In a laser according to the invention, a carbon dioxide laser tuned to the R(30) transition of the 001-020 band provides a pumping laser beam at a wavelength of approximately 9.2 μm and having a plurality of longitudinal modes and a plurality of transverse modes. The pumping beam irradiates a contained quantity of ammonia gas with sufficient power to simultaneously excite at least two a(6,K) energy substates of the ν2 =1 (J,K) vibrational manifold of ammonia molecules to a condition of population inversion with respect to respective s(7,K) energy substates of the ground (J,K) vibrational manifold having the same K value as the associated a(6,K) substate, where K is an integer not greater than 5. An optical resonator in optical communication with the excited ammonia gas supports simultaneous laser oscillation on the respective sP(7,K) transitions corresponding to the aforementioned condition of population inversion.
The pumping laser beam may have sufficient power to additionally simultaneously excite at least one of the a(4,K) energy substates of the ν2 =1 (J,K) vibrational manifold of ammonia molecules to a condition of population inversion with respect to the s(5,K) energy substate of the ground (J,K) vibrational manifold having the same K value as the excited a(4,K) substate, where K is an integer not greater than 4. Thus, oscillation on at least one sP(5,K) transition may be achieved simultaneously with the aforementioned oscillation on a plurality of sP(7,K) transitions.
Additional objects, advantages and characteristic features of the invention will become readily apparent from the following detailed description of a preferred embodiment of the invention when considered in conjunction with the accompanying drawings.
In the accompanying drawing:
FIG. 1 is a schematic diagram illustrating a laser-pumped laser according to the invention;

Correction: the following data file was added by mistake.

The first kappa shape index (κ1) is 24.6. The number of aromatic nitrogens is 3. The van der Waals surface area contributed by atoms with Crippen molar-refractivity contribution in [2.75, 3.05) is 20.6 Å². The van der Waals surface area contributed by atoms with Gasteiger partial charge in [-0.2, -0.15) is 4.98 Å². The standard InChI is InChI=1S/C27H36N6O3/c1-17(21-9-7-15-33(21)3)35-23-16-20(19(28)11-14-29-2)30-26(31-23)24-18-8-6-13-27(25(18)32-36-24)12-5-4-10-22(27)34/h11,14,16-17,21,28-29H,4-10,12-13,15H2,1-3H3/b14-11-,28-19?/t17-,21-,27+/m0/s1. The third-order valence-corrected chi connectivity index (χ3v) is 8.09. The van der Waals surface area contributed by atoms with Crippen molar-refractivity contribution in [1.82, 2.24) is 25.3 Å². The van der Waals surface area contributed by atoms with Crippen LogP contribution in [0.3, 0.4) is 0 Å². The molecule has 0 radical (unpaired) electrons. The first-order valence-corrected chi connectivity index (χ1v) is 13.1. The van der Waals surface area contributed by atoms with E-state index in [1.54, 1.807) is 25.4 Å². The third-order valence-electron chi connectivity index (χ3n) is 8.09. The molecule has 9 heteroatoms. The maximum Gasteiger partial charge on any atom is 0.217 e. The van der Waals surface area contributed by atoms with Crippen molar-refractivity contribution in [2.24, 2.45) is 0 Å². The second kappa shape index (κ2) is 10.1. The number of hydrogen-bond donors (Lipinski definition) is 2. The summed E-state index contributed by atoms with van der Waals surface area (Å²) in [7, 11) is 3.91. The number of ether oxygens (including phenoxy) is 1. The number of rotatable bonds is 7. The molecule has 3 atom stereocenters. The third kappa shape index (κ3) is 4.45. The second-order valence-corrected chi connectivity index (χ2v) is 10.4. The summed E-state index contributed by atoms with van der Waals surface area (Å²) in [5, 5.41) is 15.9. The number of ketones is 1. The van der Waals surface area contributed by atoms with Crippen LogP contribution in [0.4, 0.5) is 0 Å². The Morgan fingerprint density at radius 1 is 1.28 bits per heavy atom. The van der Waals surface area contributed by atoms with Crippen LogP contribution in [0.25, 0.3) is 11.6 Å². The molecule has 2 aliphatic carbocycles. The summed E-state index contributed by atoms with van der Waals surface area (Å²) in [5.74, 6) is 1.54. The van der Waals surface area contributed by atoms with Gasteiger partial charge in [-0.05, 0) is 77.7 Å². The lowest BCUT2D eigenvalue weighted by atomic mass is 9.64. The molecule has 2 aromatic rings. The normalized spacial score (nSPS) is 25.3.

FIG. 2 is an energy level diagram illustrating the pumping and lasing transitions involved in the laser of the invention; and
FIG. 3 is a simplified energy level diagram showing the effect of pressure broadening the transitions in a laser according to the invention.
Referring to FIG. 1 with greater particularity, a laser-pumped laser according to the invention utilizes a pump laser 10 to generate a pumping laser beam 12 for exciting a main laser 14 which provides the desired laser output. The pump laser 10 is a carbon dioxide (CO2) laser operating on the R(30) 9.2 μm transition of the 001-020 band and providing an output beam containing a plurality of longitudinal modes and a plurality of transverse modes. A specific exemplary pump laser 10 which has been employed in an arrangement according to the invention was a pulsed, diffraction grating-controlled CO2 TEA laser operated at a pressure of about 800 Torr and providing a multi-transverse and multi-longitudinal mode output extending over an approximately 4 GHz bandwidth centered at about 9.2 μm. The laser beam pulses 12 were of 3-4 μsec. duration at energy levels ranging between 0.4 and 1.2 Joules.